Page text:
MACON, Georgia (41NBC/WMGT) - Jonathan Asiimwe came to the US from Uganda six years ago, and says the freedoms we enjoy here shouldn't be taken for granted. He knows, because he's seen the oppression of his people in Uganda at the hands of rebel warlord, Joseph Kony.
"I grew up seeing this on the news every day, seeing images of people with limbs mutilated, their noses, their ears...it's really traumatizing," says Asiimwe.
This week, an international campaign called Kony 2012 got its start through a viral video produced by Jason Russell. Today alone, it's had more than 70 million hits. It highlights Kony's brutal crimes against the people of Northern Uganda, and calls for world citizens to act.
"These are complex issues--Kony's not, he's one plus one..we can all agree with that," Russell told The Today Show's Ann Curry.
Asiimwe thinks the campaign will do wonders in Uganda.
"This movement is creating awareness," he says, "and its taking this horrible crimes that have happened in northern Uganda into homes of people and even little children are talking about them. governments are going to pay attention to it and they're going to put a lot of effort in nabbing Kony."
There are naysayers that say the effort is just a ploy to make money and blow the situation out of proportion. Even some in Uganda say the campaign serves just to turn a profit.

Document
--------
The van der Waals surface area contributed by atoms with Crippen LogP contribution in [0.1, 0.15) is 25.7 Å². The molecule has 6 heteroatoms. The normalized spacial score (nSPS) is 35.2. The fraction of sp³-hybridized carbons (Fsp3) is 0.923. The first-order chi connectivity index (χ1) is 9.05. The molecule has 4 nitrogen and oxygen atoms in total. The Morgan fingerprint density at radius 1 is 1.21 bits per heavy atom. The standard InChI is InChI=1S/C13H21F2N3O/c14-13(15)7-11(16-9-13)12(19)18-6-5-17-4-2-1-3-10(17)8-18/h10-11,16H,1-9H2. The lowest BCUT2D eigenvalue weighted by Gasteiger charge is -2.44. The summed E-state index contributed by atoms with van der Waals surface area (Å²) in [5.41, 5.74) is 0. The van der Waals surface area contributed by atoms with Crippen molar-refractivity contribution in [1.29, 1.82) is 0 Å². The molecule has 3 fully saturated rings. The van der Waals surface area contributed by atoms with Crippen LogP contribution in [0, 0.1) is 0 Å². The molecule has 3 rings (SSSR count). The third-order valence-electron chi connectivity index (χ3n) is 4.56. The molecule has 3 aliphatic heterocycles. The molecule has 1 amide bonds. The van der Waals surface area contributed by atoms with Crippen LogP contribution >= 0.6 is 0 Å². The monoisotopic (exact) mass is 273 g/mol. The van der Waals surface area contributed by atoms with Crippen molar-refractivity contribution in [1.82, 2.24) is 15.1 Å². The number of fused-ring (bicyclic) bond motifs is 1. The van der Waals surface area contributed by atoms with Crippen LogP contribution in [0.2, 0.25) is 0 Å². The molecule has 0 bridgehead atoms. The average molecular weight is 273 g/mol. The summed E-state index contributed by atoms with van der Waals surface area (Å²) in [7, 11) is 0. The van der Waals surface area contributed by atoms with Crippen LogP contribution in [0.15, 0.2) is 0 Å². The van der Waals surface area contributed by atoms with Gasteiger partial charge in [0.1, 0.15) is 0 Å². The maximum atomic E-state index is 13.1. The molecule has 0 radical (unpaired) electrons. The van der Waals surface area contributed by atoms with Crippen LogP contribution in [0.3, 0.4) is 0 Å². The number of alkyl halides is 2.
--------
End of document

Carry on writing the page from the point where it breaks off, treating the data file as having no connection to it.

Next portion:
"They've turned people's problems into their businesses," says Ugandan Government spokesperson Fred Opolot.
Kony's crimes are known to people in that region of the world, but they are just now getting attention in the rest of the world.
"Raping children girls that are ten years old, asking 5 or 6 year old children to kill their parents burning villages and hacking people to death," Asiimwe affirms.
Asiimwe says the video sheds new light on Kony's 26 year reign of terror and could eventually bring him to justice.
"Every person needs to have the same opportunities to enjoy their human rights, because they are God-given," says Asiimwe.
As the Kony 2012 message is shared, tweeted and YouTubed, awareness of Uganda's plight grows; and with awareness hopefully comes action.
You can decide for yourself if the Kony 2012 movement will help Uganda. If you haven't seen the video yet, visit youtube.com/Kony. There, you'll also learn how to help the organization in its mission to stop Joseph Kony.